Name

insque, remque — insert/remove an item from a queue

Synopsis

        #include <search.h>
void insque( void *elem,
  void *prev);
 
void remque( void *elem);
 
[Note] Note
Feature Test Macro Requirements for glibc (see feature_test_macros(7)):
insque(), remque():
_XOPEN_SOURCE >= 500 || /* Glibc since 2.19:
*/ _DEFAULT_SOURCE || /* Glibc versions <= 2.19:
*/ _SVID_SOURCE

DESCRIPTION

The insque() and remque() functions manipulate doubly-linked lists. Each element in the list is a structure of which the first two elements are a forward and a backward pointer. The linked list may be linear (i.e., NULL forward pointer at the end of the list and NULL backward pointer at the start of the list) or circular.

The insque() function inserts the element pointed to by elem immediately after the element pointed to by prev.

If the list is linear, then the call insque(elem, NULL) can be used to insert the initial list element, and the call sets the forward and backward pointers of elem to NULL.

If the list is circular, the caller should ensure that the forward and backward pointers of the first element are initialized to point to that element, and the prev argument of the insque() call should also point to the element.

The remque() function removes the element pointed to by elem from the doubly-linked list.

ATTRIBUTES

For an explanation of the terms used in this section, see attributes(7).

Interface Attribute Value
insque(), remque() Thread safety MT-Safe

CONFORMING TO

POSIX.1-2001, POSIX.1-2008.

NOTES

On ancient systems, the arguments of these functions were of type struct qelem *, defined as:

struct qelem {
  struct qelem * q_forw;  
  struct qelem * q_back;  
  char   q_data[1];  
};

This is still what you will get if _GNU_SOURCE is defined before including <search.h>

The location of the prototypes for these functions differs among several versions of UNIX. The above is the POSIX version. Some systems place them in <string.h>

BUGS

In glibc 2.4 and earlier, it was not possible to specify prev as NULL. Consequently, to build a linear list, the caller had to build a list using an initial call that contained the first two elements of the list, with the forward and backward pointers in each element suitably initialized.

EXAMPLE

The program below demonstrates the use of insque(). Here is an example run of the program:

$ ./a.out -c a b c
Traversing completed list:
    a
    b
    c
That was a circular list

Program source

#include <stdio.h>
#include <stdlib.h>
#include <unistd.h>
#include <search.h>

struct element {
    struct element *forward;
    struct element *backward;
    char *name;
};

static struct element *
new_element(void)
{
    struct element *e;

    e = malloc(sizeof(struct element));
    if (e == NULL) {
        fprintf(stderr, "malloc() failed\n");
        exit(EXIT_FAILURE);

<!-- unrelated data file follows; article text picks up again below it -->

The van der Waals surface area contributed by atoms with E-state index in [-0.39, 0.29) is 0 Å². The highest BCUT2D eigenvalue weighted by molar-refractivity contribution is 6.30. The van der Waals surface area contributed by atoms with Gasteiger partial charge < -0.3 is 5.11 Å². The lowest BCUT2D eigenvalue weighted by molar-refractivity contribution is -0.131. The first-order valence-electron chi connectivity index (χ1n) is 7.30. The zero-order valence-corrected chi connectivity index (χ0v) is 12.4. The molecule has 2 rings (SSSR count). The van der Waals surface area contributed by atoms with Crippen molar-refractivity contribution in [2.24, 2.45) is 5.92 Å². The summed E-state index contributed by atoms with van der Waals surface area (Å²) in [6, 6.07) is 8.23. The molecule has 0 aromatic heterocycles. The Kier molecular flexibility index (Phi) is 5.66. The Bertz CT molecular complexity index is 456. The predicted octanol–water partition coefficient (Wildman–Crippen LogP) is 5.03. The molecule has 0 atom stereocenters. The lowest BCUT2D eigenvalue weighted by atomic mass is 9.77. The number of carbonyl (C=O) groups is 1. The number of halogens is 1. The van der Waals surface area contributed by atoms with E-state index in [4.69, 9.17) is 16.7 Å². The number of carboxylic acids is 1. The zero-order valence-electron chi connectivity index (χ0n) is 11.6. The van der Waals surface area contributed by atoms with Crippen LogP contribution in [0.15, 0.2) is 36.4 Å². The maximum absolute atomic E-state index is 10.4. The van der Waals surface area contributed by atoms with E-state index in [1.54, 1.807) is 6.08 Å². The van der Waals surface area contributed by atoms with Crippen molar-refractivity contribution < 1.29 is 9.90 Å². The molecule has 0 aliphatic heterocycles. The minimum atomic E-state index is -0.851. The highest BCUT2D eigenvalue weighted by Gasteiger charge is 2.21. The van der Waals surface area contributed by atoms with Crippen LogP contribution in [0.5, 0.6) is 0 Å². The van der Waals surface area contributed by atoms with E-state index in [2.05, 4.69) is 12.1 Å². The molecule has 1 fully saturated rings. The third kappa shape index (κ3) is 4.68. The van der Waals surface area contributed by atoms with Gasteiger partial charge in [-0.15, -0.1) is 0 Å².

}

    return e;
}

int
main(int argc, char *argv[])
{
    struct element *first, *elem, *prev;
    int circular, opt, errfnd;

    /* The "−c" command−line option can be used to specify that the
       list is circular */

    errfnd = 0;
    circular = 0;
    while ((opt = getopt(argc, argv, "c")) != −1) {
        switch (opt) {
        case 'c':
            circular = 1;
            break;
        default:
            errfnd = 1;
            break;
        }
    }

    if (errfnd || optind >= argc) {
        fprintf(stderr,  "Usage: %s [−c] string...\n", argv[0]);
        exit(EXIT_FAILURE);
    }

    /* Create first element and place it in the linked list */

    elem = new_element();
    first = elem;

    elem−>name = argv[optind];

    if (circular) {
        elem−>forward = elem;
        elem−>backward = elem;
        insque(elem, elem);
    } else {
        insque(elem, NULL);
    }

    /* Add remaining command−line arguments as list elements */

    while (++optind < argc) {
        prev = elem;

        elem = new_element();
        elem−>name = argv[optind];
        insque(elem, prev);
    }

    /* Traverse the list from the start, printing element names */

    printf("Traversing completed list:\n");
    elem = first;
    do {
        printf("    %s\n", elem−>name);
        elem = elem−>forward;
    } while (elem != NULL && elem != first);

    if (elem == first)
        printf("That was a circular list\n");

    exit(EXIT_SUCCESS);
}

SEE ALSO

queue(3)

COLOPHON

This page is part of release 4.12 of the Linux man-pages project. A description of the project, information about reporting bugs, and the latest version of this page, can be found at https://www.kernel.org/doc/man−pages/.


  peter memishian -- meemgnu.ai.mit.edu
$Id: insque.3,v 1.2 1996/10/30 21:03:39 meem Exp meem $
and Copyright (c) 2010, Michael Kerrisk <mtk.manpagesgmail.com>

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References consulted:
  Linux libc source code (5.4.7)
  Solaris 2.x, OSF/1, and HP-UX manpages
  Curry's "UNIX Systems Programming for SVR4" (O'Reilly & Associates 1996)

Changed to POSIX, 2003-08-11, aeb+wh
mtk, 2010-09-09: Noted glibc 2.4 bug, added info on circular
lists, added example program